I/A Commission, Jamaica: The cases of Mickey Hill, Anthony Nelson, Jevaughn Robinson, Lance Zab and Paul Wallace

LocationJamaicaThe clinic has filed petitions on behalf of the family members of five victims of police executions against the State of Jamaica before the Inter-American Commission on Human Rights. The petitions allege violations of the victims and family members’ rights protected by the American Convention on Human Rights, namely the Right to Life (Article 4), Right to Personal Integrity (Article 5), Right to a Fair Trial (Article 8), Rights of the Child (Article 19), and Right to Judicial Protection (Article 25), in relation to Jamaica’s general obligations under Articles 1 and 2.

The individual cases are as follows (click the hyperlinks to access the individual petitions):

  • November 4, 2010, Mickey Hill was waiting for the bus at a street corner when he was shot multiple times by a police officer after being ordered to reach into a paper bag at his feet. Subsequently, the officers planted a weapon at the scene, threatened witnesses at the scene, and removed his body. To date, no trial has been set for this case.
  • On Wednesday, January 7, 2009, Anthony Nelson‌ and his cousin, were sitting at a construction site when they were approached from behind by three police officer who shouted, “Do not move.”  One officer grabbed Mr. Nelson, shoved him and shot him several times, killing him. The matter was submitted to the Office of the Director of Public Prosecution (DPP) on September 30, 2009 for a ruling on whether to charge and prosecute the officers involved.  The matter is still pending before the DPP.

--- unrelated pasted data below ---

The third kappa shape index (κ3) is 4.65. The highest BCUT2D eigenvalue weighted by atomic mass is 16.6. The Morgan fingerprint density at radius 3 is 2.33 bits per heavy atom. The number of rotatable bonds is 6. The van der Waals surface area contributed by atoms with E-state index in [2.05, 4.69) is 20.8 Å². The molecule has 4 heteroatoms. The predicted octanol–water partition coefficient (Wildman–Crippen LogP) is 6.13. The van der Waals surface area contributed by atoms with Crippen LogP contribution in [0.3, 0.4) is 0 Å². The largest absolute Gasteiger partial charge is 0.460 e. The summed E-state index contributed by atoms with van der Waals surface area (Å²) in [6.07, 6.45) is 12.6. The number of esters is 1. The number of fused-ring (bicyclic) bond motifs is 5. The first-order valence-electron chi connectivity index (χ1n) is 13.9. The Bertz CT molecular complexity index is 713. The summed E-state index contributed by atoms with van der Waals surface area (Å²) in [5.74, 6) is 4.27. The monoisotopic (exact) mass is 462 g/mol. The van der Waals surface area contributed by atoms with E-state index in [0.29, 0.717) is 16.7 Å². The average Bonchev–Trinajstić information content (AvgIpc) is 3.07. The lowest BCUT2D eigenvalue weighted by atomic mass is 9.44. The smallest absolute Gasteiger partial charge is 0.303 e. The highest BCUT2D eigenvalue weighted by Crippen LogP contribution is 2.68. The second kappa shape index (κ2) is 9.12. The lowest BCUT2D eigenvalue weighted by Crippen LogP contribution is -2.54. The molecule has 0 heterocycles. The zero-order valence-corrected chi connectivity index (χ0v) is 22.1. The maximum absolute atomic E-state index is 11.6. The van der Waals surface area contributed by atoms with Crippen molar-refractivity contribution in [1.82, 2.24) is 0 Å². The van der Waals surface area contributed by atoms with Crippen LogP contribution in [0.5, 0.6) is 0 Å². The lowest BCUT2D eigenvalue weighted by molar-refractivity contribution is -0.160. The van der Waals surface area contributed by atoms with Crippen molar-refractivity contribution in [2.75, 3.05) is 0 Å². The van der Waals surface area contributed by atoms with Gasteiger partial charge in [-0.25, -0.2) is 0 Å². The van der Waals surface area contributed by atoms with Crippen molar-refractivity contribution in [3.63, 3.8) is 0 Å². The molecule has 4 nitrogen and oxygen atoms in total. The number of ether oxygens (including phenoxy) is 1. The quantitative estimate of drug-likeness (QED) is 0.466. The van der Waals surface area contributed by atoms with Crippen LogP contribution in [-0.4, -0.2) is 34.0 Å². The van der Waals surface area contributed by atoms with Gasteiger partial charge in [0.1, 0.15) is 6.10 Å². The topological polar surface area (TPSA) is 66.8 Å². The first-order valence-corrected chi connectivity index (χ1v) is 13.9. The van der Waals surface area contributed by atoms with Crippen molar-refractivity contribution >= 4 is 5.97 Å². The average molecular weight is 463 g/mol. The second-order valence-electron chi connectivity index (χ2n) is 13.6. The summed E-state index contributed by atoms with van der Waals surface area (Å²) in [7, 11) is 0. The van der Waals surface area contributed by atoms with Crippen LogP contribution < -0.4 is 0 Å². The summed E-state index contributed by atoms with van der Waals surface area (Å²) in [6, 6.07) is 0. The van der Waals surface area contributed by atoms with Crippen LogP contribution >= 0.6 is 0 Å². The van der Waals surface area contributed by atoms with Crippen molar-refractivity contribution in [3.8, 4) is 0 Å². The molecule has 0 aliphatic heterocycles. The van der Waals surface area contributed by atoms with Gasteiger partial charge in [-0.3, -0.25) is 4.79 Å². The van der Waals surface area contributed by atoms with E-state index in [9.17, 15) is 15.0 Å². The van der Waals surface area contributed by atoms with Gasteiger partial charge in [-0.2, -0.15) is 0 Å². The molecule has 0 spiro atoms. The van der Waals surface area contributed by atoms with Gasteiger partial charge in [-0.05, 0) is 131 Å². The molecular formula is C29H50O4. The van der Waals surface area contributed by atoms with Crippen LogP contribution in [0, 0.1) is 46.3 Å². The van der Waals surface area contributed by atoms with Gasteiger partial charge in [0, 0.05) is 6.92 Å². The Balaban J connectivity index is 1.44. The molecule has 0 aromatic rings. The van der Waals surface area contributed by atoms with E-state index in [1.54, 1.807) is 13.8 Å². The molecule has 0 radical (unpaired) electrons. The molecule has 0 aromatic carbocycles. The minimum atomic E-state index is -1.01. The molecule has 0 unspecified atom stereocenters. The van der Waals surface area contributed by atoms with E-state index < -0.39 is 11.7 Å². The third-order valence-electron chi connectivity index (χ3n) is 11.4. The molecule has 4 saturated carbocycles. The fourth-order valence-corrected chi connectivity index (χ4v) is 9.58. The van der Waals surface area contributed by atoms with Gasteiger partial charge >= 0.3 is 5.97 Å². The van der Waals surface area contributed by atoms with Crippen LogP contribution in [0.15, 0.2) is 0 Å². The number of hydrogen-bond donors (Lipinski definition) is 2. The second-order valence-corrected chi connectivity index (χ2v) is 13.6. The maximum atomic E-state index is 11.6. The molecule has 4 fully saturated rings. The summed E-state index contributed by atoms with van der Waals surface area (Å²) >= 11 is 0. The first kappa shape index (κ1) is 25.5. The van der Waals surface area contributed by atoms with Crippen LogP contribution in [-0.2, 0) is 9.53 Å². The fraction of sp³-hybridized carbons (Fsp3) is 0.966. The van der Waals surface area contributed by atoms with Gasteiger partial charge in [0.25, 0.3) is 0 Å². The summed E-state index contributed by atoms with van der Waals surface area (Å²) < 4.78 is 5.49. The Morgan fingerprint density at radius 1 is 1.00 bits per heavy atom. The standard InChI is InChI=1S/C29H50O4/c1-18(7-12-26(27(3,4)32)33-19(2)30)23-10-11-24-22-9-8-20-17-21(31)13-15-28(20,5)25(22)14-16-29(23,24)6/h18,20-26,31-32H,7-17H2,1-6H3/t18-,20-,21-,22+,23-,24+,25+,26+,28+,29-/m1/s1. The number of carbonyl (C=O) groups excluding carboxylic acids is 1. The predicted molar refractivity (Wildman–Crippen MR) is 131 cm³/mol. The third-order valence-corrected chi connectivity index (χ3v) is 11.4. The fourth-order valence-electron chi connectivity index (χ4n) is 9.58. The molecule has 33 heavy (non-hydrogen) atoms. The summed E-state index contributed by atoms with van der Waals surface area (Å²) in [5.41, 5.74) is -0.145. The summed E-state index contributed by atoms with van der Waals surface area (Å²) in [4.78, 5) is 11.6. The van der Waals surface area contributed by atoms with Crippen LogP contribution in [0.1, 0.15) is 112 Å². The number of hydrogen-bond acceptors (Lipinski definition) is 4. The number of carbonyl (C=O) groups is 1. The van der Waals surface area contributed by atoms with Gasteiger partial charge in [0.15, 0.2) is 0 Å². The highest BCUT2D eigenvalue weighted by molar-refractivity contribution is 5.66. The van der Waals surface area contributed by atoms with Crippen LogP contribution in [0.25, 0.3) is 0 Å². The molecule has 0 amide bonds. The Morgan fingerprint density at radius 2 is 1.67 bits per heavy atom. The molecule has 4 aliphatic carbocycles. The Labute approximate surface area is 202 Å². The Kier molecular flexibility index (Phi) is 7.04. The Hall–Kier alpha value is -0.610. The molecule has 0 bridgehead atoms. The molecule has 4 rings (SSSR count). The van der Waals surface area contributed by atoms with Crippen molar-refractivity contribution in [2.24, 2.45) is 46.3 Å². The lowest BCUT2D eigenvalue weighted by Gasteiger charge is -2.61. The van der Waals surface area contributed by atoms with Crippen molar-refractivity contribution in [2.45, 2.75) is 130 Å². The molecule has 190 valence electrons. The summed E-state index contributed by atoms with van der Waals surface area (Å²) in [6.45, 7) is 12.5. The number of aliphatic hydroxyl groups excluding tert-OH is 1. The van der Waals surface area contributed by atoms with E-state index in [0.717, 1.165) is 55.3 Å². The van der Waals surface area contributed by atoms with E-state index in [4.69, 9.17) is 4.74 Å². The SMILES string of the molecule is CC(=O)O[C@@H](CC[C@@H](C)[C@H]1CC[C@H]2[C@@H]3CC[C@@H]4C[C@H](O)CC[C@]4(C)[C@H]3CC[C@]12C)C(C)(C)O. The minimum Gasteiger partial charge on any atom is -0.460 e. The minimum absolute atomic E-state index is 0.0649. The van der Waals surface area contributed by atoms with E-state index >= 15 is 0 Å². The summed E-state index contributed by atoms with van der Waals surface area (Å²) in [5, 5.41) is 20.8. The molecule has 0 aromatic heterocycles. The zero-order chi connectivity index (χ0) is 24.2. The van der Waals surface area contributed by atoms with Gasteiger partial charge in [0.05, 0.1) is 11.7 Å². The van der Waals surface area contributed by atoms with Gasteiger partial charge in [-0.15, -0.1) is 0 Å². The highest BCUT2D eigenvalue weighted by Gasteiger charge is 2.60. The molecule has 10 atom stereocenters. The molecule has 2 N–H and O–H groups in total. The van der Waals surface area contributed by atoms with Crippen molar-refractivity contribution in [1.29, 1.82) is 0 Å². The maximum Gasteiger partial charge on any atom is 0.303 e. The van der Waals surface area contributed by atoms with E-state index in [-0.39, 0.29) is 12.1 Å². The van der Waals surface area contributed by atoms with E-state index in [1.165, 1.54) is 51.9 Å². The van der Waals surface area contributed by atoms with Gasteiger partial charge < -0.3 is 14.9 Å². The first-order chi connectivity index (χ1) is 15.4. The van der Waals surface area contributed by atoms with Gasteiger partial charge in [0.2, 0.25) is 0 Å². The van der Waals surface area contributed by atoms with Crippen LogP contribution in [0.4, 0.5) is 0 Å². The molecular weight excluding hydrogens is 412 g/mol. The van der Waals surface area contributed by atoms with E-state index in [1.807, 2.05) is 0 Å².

• On August 28, 2007 14 year-old Lance Zab‌ was beat, shot and killed by police, with no apparent provocation, according to eye witnesses. The police officers then left the premises with the body of the deceased. The case was referred to the DPP on January 15, 2010 for a ruling, which is still pending.  
  • On September 22, 2008 13-year-old J, barefoot and unarmed, was shot and killed by police officers from behind a wall in an open lot. The police then drove away with the body, returning half an hour later and lit a fire where the body had been removed. The matter was submitted to the DPP on April 14, 2009 for a ruling, which is still pending.
  • On September 19, 2009 42-year-old pastor Paul Wallace was approached from behind by a police officer while on a property cutting wood. The officer called out to Mr. Wallace and shot him several times from behind. The matter was referred to the DPP in December 2009 for a ruling, which is still pending.

All victims and their families are represented in Jamaica before the domestic courts by Jamaicans For Justice, with whom we worked and coordinated in the preparation of these petitions.

These cases of extrajudicial and unlawful killings all fall with a well-documented pattern of hundreds of fatal police shootings per year, which are rarely, if ever, adequately investigated or punished by the State. The impunity enjoyed by police for these killings is virtually absolute. The deaths of these victims and the suffering of their families are the direct results of deficient investigatory, prosecutorial, and judicial actions that operate together to shield police from accountability. In these cases, the failures of Jamaican authorities have led to a deplorable miscarriage of justice.

The aim of bringing these cases before the Inter-American Commission is to provide individual reparations to the family members, instigate reforms in the Jamaican justice system to investigate and prosecute all cases of police-involved killings in a prompt and effective manner, and to enact reforms to prevent police immunity in the future.

The petitions, submitted in June of 2013, are currently in the admissibility phase of the proceedings before the Inter-American Commission.